In the third interactive adventure from Gareth P. Jones there’s another puzzling mystery waiting for readers to solve. Like previous titles it’s set in the town of Haventry, a place where with its unusual population almost anything can happen at any time. Now it’s the opening day of Magicon, the world’s biggest magic convention and everyone is gathering for the great event when suddenly disaster strikes: all the magic in the town disappears. Who is responsible for this catastrophe?

It’s up to readers to don their detective hats, find out, and get it back in time for the opening ceremony. Could the thief perhaps be Evil Enid; or maybe Nigel Rigmarole whose business is magical energy? These are just two of the possible suspects that detective you, along with boss Klaus Solstaag (a yeti) need to consider. There are also the likes of meditative unicorn Moondance (too good to be true maybe)

and powerful Magic Circle head, Grandmaster Dimbleby.

There’s not a minute to lose: time to make the sparks fly – unless you want to shoulder the responsibility of allowing an ancient monster to waken from a century-long sleep beneath the town.

With a multitude of possible routes to take, this is terrific fun and with Louise Forshaw’s splendid portrayal of the weird and wonderful characters, this diverting read will delight primary age readers who like fantastical tales.

Crimson Twill: Witch in the City / Midnight Magic: Witch Trap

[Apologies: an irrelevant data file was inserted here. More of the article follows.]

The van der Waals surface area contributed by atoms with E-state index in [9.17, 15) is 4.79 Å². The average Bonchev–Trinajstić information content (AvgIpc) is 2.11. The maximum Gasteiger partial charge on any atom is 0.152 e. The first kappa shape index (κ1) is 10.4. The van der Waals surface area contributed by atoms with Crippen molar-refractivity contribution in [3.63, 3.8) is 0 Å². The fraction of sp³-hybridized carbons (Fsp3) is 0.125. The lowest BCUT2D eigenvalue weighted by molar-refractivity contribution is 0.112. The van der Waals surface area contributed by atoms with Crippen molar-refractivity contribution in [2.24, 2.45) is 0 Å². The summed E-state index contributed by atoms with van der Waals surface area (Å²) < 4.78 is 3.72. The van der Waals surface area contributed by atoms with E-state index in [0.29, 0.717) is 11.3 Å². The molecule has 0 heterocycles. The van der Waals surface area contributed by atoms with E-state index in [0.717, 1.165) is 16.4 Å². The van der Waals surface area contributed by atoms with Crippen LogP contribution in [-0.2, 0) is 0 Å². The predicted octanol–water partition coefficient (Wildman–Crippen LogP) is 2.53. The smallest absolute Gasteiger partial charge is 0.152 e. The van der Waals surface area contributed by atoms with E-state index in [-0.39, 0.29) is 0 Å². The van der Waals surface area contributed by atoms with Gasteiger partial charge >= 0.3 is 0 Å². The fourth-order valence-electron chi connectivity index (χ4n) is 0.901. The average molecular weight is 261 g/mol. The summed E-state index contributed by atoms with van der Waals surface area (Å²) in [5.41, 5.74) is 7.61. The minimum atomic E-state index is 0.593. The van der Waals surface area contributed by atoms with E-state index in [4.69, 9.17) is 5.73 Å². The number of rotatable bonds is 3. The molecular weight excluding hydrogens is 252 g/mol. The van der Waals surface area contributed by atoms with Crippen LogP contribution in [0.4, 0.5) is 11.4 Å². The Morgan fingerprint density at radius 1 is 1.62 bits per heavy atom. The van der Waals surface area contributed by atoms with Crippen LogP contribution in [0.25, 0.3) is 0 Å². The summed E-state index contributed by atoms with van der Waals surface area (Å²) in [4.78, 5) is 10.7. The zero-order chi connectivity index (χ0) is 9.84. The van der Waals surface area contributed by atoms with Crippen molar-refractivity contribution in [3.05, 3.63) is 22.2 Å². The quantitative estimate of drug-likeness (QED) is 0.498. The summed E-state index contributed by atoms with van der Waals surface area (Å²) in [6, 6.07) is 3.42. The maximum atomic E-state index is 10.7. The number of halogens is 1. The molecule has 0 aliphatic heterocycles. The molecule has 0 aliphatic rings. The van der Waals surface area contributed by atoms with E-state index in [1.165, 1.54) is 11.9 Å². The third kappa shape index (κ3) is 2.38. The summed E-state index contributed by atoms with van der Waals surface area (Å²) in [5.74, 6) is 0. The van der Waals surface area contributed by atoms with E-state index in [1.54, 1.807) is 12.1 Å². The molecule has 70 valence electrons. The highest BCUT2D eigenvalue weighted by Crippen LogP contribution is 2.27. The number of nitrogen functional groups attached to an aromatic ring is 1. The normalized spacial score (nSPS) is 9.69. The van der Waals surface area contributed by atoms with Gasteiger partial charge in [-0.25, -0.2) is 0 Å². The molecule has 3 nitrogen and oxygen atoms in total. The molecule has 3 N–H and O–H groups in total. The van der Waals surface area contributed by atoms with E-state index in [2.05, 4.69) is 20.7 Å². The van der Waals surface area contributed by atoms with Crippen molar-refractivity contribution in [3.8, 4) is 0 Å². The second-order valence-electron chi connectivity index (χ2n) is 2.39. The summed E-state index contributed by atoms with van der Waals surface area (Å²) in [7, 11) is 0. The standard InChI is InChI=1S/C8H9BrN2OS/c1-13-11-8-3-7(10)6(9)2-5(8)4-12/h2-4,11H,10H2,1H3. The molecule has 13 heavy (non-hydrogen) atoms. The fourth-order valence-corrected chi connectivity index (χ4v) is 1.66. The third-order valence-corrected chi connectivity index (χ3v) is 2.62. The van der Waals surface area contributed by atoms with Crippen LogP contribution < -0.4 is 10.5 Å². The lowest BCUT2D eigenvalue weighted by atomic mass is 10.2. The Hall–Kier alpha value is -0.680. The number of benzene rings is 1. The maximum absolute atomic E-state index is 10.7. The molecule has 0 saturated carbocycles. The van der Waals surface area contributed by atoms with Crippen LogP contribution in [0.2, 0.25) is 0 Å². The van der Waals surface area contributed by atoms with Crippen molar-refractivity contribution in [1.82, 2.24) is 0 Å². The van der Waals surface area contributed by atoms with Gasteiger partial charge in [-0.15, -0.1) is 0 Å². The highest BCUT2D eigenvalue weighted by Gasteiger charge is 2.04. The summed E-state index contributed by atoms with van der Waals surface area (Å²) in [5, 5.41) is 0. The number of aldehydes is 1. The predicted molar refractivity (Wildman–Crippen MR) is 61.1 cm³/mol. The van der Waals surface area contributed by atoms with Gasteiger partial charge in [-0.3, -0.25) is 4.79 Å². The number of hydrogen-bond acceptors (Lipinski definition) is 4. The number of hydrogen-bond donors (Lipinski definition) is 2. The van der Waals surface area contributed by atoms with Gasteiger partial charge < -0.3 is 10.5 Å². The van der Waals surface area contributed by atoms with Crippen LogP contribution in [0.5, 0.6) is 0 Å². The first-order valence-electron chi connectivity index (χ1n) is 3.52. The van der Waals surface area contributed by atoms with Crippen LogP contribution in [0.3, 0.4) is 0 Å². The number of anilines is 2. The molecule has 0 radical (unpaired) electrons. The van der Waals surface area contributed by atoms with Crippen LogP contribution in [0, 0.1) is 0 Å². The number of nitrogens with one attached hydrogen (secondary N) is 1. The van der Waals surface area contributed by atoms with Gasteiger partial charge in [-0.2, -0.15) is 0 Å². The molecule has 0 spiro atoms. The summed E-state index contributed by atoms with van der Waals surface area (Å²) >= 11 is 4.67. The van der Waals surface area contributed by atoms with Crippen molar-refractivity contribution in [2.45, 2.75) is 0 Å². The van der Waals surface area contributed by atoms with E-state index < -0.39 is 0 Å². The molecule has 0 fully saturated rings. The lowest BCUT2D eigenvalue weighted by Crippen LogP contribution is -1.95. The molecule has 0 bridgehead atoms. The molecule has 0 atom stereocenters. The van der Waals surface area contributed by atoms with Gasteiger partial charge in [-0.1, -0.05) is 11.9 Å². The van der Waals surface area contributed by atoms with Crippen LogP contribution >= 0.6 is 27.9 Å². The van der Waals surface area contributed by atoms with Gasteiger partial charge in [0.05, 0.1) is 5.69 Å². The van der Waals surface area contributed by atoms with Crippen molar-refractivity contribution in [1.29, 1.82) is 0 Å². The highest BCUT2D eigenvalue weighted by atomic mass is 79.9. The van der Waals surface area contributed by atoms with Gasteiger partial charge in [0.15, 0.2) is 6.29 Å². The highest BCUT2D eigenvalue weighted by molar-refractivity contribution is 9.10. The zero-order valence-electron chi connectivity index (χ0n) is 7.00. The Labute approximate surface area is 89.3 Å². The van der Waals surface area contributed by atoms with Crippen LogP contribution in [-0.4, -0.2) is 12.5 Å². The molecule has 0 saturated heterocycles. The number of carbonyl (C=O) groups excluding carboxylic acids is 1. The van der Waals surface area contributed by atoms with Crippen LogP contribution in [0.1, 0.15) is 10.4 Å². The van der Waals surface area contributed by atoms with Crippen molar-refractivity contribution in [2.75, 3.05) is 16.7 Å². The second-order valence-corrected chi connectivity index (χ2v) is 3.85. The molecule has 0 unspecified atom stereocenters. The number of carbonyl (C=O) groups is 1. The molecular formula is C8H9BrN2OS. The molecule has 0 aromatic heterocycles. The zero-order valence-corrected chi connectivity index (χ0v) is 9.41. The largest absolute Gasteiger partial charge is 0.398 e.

Crimson Twill: Witch in the City
Kallie George, illustrated by Birgitta Sif
Walker Books

Crimson Twill is anything but your typical witch. Instead she wears a hat to match her name, giggles rather than cackling and she’s a dreamer. She can hardly wait to pay her very first visit to the world’s biggest department store, Broomingdale’s in New Wart City. There she will spend her hard earned money, but what will she buy? After some deliberation, she heads off to the Cat floor and yes there are plenty of cats, but what interests Crimson most is actually a puppy; this she rescues from a highly disapproving saleswitch, Ms Whiskers.

It’s not until she reaches the hat floor that the quirky little witch finds something she likes, a hat completely different from all the pointy ones: this one has a huge bouncy bow but there is only one of them and just as she’s about to make a purchase, Crimson encounters another witchling whom she learns has been saving up for this very hat for weeks. What will Crimson choose: the hat for herself or happiness for her fellow witchling? 

This turns out to be only one of the opportunities Crimson has to demonstrate her compassionate nature and in the end she realises that not only is it okay to be different, but also that there is something more valuable than any purchase she might have made – friends.

With its theme of being true to yourself, full of witchy whimsicalness and gentle humour – I love the fun word plays – this is the first of Kallie George’s chapter book series. Birgitta Sif’s black and white illustrations are a delight, depicting an inclusive city community.

Midnight Magic: Witch Trap
Michelle Harrison and Elissa Elwick
Little Tiger

This is the third in the rhyming series starring black cat Midnight and her human friend Trixie. It’s October half term and the two are building a den in the garden (‘their own top-secret lair’), while Nan plants bulbs and Dad sweeps up leaves. With his magic, Midnight creates a leaf dragon and the friends are so excited they fail to notice that somebody is watching them. That somebody is a witch called Wendy who is especially interested in Midnight’s special powers and tries to buy her. Trixie gives her a flat refusal and the witch flies off with a worrying glint in her eye, leaving Trixie a tad concerned.